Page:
Fred Willard, who died on May 15 at 86, was a brilliant satirist, and he did what I think is the best kind of satire; it’s very close to the bone. You didn’t know if it was supposed to be funny or if he was telling you an honest truth. We tried to do that with This Is Spinal Tap, and he did it with everything. When we were doing Spinal Tap, the cinematographer kept saying, “What’s funny about this? This is what really happens,” and I said, “No no no, it’s a little bent.” And that’s what was great about Fred.
You need great observational skills to see a character like that–in Best in Show or with any of the characters Fred played, he would take a look at what someone would have actually said and how they were in their behavior, and then he would just tilt it ever so slightly. If you didn’t look closely, you’d think, “That’s the way they really are.” Fred knew how to just tip it a little bit. If you played opposite him, you could never break him up. You’d laugh like crazy watching his stuff, but he was so committed and into the character that he’d never break.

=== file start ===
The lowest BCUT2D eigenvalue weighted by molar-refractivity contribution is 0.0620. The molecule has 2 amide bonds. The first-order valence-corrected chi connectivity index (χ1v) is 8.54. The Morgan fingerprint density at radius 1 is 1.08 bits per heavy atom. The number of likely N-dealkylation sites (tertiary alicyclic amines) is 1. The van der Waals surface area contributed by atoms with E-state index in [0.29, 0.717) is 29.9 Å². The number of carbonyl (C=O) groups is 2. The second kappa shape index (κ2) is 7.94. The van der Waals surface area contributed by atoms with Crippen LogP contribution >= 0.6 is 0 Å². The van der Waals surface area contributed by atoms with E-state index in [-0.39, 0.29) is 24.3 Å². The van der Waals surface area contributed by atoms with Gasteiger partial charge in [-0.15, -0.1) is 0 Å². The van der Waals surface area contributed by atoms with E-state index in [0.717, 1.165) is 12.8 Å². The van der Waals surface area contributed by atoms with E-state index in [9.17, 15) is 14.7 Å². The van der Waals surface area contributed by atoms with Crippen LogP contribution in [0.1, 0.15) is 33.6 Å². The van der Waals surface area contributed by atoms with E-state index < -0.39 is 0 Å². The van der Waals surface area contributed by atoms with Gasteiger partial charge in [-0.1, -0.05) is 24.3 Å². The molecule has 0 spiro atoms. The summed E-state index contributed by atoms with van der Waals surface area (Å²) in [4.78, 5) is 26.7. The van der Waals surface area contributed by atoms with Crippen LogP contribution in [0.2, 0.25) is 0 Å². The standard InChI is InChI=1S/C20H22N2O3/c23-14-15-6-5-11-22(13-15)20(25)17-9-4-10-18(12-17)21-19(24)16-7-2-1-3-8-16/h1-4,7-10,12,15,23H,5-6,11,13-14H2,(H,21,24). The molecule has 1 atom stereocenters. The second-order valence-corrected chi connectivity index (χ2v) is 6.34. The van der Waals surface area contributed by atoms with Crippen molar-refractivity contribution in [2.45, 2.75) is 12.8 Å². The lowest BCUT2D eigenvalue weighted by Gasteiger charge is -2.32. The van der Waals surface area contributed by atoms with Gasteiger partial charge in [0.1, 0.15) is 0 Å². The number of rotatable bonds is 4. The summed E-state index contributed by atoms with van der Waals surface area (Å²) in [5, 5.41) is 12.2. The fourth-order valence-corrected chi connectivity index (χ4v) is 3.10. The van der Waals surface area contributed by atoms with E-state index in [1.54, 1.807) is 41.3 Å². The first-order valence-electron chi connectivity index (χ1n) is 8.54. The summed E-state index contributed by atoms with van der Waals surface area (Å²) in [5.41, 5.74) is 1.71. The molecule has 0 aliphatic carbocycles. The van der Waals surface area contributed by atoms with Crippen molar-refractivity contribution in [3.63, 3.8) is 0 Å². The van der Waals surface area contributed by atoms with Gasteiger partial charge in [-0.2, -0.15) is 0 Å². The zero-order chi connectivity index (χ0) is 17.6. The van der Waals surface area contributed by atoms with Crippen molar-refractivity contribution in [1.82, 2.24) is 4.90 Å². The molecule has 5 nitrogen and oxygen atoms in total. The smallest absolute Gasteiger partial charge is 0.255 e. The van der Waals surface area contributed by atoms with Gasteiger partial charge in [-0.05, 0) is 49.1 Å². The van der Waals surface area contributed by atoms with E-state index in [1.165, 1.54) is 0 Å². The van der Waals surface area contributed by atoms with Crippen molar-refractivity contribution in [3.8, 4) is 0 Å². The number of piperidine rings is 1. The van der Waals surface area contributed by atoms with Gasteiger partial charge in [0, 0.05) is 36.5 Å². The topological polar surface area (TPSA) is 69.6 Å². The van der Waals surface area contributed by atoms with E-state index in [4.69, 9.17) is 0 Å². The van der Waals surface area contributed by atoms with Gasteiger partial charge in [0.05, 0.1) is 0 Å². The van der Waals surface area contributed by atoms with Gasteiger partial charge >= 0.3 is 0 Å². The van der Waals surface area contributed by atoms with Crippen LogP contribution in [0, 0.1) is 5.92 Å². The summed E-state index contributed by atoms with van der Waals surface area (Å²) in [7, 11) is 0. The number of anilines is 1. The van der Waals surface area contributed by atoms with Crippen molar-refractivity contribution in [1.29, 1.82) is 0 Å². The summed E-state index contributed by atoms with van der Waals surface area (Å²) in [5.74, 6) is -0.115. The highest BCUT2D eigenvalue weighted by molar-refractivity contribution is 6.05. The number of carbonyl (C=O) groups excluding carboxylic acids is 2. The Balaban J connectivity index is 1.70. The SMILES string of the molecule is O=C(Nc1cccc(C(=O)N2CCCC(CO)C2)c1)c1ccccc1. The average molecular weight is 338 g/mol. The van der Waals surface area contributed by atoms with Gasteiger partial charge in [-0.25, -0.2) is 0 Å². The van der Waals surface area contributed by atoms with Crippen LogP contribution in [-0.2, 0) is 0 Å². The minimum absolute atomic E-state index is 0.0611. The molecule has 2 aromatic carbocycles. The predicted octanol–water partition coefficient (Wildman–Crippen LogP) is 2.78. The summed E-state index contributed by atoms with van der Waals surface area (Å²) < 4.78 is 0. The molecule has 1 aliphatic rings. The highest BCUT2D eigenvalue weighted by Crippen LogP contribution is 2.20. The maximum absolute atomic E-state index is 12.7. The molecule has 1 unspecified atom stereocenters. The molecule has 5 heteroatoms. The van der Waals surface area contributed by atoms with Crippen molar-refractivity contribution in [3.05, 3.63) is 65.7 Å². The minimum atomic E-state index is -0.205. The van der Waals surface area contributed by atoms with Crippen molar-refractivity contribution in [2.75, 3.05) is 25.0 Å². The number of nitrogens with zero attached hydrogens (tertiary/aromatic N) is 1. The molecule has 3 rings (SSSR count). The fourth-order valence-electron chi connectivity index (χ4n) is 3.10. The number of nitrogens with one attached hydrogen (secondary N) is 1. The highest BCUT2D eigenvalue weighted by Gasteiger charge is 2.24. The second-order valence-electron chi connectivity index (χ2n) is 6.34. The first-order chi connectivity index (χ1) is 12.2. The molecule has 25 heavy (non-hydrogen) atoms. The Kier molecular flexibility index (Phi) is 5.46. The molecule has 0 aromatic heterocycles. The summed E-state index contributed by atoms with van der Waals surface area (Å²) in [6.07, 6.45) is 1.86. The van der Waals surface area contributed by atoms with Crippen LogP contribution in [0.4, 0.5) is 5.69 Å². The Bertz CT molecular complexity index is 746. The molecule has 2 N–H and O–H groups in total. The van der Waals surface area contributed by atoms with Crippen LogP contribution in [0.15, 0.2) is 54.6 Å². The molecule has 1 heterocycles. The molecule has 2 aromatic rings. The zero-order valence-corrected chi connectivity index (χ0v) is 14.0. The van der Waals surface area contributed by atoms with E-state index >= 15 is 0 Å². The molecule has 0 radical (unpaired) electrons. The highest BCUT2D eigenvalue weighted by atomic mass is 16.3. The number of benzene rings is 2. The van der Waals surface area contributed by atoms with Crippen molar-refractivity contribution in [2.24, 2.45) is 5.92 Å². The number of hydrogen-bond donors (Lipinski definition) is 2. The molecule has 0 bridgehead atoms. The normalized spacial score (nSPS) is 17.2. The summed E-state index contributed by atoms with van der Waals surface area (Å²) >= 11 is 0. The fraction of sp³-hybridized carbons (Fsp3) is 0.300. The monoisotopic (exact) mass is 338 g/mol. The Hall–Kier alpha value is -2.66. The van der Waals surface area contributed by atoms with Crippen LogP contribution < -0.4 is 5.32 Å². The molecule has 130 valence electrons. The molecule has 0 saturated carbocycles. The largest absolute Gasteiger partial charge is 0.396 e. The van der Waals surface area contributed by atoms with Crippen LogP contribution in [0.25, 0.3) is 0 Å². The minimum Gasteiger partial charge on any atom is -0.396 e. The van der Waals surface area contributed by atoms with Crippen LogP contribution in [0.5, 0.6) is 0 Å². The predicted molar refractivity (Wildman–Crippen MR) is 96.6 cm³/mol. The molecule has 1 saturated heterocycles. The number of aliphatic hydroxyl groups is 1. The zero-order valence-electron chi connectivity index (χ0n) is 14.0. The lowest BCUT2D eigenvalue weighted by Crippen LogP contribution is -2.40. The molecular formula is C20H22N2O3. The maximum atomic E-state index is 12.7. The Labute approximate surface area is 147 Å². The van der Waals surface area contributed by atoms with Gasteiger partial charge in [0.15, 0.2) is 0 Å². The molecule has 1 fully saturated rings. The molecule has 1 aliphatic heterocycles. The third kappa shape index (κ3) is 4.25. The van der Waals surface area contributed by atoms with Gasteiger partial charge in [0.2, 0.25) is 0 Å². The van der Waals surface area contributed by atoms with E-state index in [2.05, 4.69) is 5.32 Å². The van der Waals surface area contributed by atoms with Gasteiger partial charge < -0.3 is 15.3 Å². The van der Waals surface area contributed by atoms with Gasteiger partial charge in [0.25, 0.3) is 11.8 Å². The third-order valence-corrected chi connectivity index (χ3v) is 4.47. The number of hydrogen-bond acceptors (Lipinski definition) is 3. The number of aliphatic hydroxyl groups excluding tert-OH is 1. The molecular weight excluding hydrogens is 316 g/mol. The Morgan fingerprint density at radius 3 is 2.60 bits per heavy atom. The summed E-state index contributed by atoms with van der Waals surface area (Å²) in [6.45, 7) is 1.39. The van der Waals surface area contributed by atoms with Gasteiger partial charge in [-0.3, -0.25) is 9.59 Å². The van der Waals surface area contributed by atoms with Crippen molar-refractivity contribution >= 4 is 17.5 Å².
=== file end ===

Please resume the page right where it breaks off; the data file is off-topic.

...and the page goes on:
Normally the instinct is to go overboard, to make people see, “Look, I’m making fun of this guy.” When Fred was making fun of somebody, you almost didn’t know he was doing it. But while usually satirists have a hard edge, he was the sweetest, most generous, kindest person–and you could actually have a conversation with him. That’s what I’ll always remember about Fred.
This appears in the June 01, 2020 issue of TIME.
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